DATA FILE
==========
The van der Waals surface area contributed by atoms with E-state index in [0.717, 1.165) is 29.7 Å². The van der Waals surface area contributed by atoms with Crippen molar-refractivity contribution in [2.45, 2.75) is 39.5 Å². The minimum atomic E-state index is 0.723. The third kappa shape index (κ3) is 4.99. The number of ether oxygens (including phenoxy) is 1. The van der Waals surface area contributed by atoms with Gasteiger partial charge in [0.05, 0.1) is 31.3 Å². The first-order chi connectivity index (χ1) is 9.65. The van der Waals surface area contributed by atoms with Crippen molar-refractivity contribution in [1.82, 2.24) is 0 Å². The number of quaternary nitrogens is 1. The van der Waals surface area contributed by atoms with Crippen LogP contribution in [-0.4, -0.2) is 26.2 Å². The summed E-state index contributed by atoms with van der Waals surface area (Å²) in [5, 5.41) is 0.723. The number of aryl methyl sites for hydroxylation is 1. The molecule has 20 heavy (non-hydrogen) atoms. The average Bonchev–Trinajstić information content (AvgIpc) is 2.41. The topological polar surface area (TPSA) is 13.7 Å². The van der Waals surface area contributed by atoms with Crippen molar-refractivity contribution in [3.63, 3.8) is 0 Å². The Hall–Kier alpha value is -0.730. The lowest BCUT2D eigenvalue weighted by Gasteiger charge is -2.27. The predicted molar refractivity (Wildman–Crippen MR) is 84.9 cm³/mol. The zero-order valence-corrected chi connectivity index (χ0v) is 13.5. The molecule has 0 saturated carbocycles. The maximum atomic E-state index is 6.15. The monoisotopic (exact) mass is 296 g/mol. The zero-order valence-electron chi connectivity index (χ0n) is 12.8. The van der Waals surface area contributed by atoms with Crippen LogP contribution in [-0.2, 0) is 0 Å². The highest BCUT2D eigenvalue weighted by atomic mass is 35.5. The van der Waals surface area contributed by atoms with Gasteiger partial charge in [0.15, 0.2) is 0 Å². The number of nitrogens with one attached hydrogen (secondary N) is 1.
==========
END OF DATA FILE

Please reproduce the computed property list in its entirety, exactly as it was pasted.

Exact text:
The van der Waals surface area contributed by atoms with E-state index in [0.717, 1.165) is 29.7 Å². The van der Waals surface area contributed by atoms with Crippen molar-refractivity contribution in [2.45, 2.75) is 39.5 Å². The minimum atomic E-state index is 0.723. The third kappa shape index (κ3) is 4.99. The number of ether oxygens (including phenoxy) is 1. The van der Waals surface area contributed by atoms with Gasteiger partial charge in [0.05, 0.1) is 31.3 Å². The first-order chi connectivity index (χ1) is 9.65. The van der Waals surface area contributed by atoms with Crippen molar-refractivity contribution in [1.82, 2.24) is 0 Å². The number of quaternary nitrogens is 1. The van der Waals surface area contributed by atoms with Crippen LogP contribution in [-0.4, -0.2) is 26.2 Å². The summed E-state index contributed by atoms with van der Waals surface area (Å²) in [5, 5.41) is 0.723. The number of aryl methyl sites for hydroxylation is 1. The molecule has 20 heavy (non-hydrogen) atoms. The average Bonchev–Trinajstić information content (AvgIpc) is 2.41. The topological polar surface area (TPSA) is 13.7 Å². The van der Waals surface area contributed by atoms with Crippen molar-refractivity contribution in [3.63, 3.8) is 0 Å². The Hall–Kier alpha value is -0.730. The lowest BCUT2D eigenvalue weighted by Gasteiger charge is -2.27. The predicted molar refractivity (Wildman–Crippen MR) is 84.9 cm³/mol. The zero-order valence-corrected chi connectivity index (χ0v) is 13.5. The molecule has 0 saturated carbocycles. The maximum atomic E-state index is 6.15. The monoisotopic (exact) mass is 296 g/mol. The zero-order valence-electron chi connectivity index (χ0n) is 12.8. The van der Waals surface area contributed by atoms with Crippen LogP contribution in [-0.2, 0) is 0 Å². The highest BCUT2D eigenvalue weighted by atomic mass is 35.5. The van der Waals surface area contributed by atoms with Gasteiger partial charge in [0.15, 0.2) is 0 Å². The number of nitrogens with one attached hydrogen (secondary N) is 1.